Back To Your Star
I wanted to write love songs in a more impressionistic way. This is essentially a love song but the form is a little longer than a typical pop offering. The words are meant to convey restless movement, a journey. Much of the imagery is from my youth, driving old, used Plymouths and Cadillacs, pulling Uhaul Trailers filled with my Hammond B3 organ and the equipment of a rock band traveling up and down the Western highways of the 1960's. Much of the album carries this lyrical theme.
Here is a more traditional approach to a love song. The kind that is more typical of what I write. But, again, the theme is one of movement, the road. And it is very easy for me to write of California and the West coast. This is where I was musically nurtured to a great degree. In the language of US truckers, a California Turnaround is a non-stop trip from New York to Los Angeles and back. It is also an amphetamine in the form of a pill. My California turnaround is simply an invitation to drive all night with me to the coast. Larry Carlton seemed perfect to offer his guitar evocation of this mood. Sam Levine blows a magnificent sax solo too. And Robbie Dupree joins me singing and supplying the New York City part of the trip.
This is a mixture of imagery and mood from my past, present, and possible future. Dianne was a young girl who lived next door to the band-house I rented when I first went to Hollywood to try and find a record deal. She was still in high school. Maybe 16. I was 19. We had a romance. I remember she used to sit and do her homework with me at night. I lost her along the way but I never forgot the innocence, striving, and romance of those times. I guess I'm trying to get some of them back by reanimating the pictures in this song.
Again I sing more of emotional impressions than events. I also wrote in a more repetitive form musically, so my players could concentrate more on their own impressions and groove and not so much on a chart or a lot of chord changes. Though I still wanted the music to be more than simple blues. The words are about my youth, the present, and warding off the fears of a dystopian future through passionate love and never forgetting how to truly stay high.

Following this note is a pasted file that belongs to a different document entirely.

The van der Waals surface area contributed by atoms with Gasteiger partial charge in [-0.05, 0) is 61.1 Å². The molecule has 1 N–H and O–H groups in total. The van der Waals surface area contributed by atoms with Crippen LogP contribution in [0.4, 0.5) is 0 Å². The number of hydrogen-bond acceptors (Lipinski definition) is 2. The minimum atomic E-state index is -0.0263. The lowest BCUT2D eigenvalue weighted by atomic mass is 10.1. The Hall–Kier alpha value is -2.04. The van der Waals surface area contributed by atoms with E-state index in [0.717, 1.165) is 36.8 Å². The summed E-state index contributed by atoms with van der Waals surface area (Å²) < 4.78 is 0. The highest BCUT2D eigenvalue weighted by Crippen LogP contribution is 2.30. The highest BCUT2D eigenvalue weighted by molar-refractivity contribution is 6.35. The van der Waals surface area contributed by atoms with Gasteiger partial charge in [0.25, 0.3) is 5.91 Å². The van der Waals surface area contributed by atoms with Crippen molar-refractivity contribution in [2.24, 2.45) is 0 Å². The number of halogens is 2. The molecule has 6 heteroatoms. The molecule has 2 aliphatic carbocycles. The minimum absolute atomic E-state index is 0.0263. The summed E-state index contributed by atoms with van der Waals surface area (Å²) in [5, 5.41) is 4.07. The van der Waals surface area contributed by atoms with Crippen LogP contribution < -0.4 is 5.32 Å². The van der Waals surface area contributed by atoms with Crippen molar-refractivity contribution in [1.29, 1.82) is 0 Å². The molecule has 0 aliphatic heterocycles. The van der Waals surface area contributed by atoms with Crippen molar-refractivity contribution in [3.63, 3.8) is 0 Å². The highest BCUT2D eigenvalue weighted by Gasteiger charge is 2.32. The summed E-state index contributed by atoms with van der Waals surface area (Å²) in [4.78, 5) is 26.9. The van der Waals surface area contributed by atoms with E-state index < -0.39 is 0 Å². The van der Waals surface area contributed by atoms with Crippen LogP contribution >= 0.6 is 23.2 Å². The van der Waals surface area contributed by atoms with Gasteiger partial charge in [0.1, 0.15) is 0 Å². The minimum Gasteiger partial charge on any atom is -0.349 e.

This is pure and simply an R&B style love ballad. The kind I love to write and probably always will. Robbie lends perfectly to the mood with his very soulful chromatic harp playing.
Running On Fumes
Mostly an opportunity to groove with a great Jazz-R&B rhythm section. The words are supposed to convey some of the economic desperation of the times. But it's generally meant to be fun. Great guitar work by my production partner and sought-after session player, Danny Parks.
The search for the Princess on the road through my musical past. Back in these days in the American West, nice kids didn't attend Rock and Roll dances. My rock band used to travel the Pacific Northwest in a black, 1948 Cadillac Hearse stopping to play "Stomps" (the word used for dances) in various cities and towns. We'd paint "Big Stomp Tonight" in white shoe polish on the sides of the hearse and cruise up and down main street with the radio playing full blast through the open windows. This, and a few local radio spots, was our advertising. Then we'd set up at the local IOOF Hall or club lodge and sell tickets at the door for kids to come in and dance. Quaint by today's standards of giant arenas, digital projectors, and the whole modern institution of pop music. Anyway, searching for my Cinderella was always my own first order of business.
HWY85 was sort of the local Roman Highway. It went from my little town in Oregon, South through Utah and Nevada. Through Las Vegas and eventually to the freeways and interstates of Los Angeles. Music was the quest. The times were the '60s with lots of creative musical change and social upheaval. We smoked pot, listened to the radio, and dreamed of participating in glorious jam sessions and recording dates.
Kind of futuristic. Fantasizing about breaking through barriers. To that perfect world for perfect love. Danny Parks plays some great guitar.
The Wheels Are Coming Off
I know. This is a real departure. The song is pure social commentary. A bitter love song with parallels to the world we're living in now. Especially here in the U.S. Musically we get into a little more Muscle Shoals/Memphis style Rock. A little less West Coast. Bluesy and rough.
The band travels to a more Southeastern, R&B musical locale. The lyrics express the frustrations, hopes and dreams of a few misplaced beatniks and hipsters.
I wrote this with my old friend and collaborator, Steve Wariner. We wrote and recorded it at his studio near Franklin Tennessee. It is the end of this particular road on this particular journey. The banks of a river. Steve plays his usual, soulful, beautiful guitar meditations to fit the mood of this last piece. I'm not sure who the river girl is. Maybe my mom.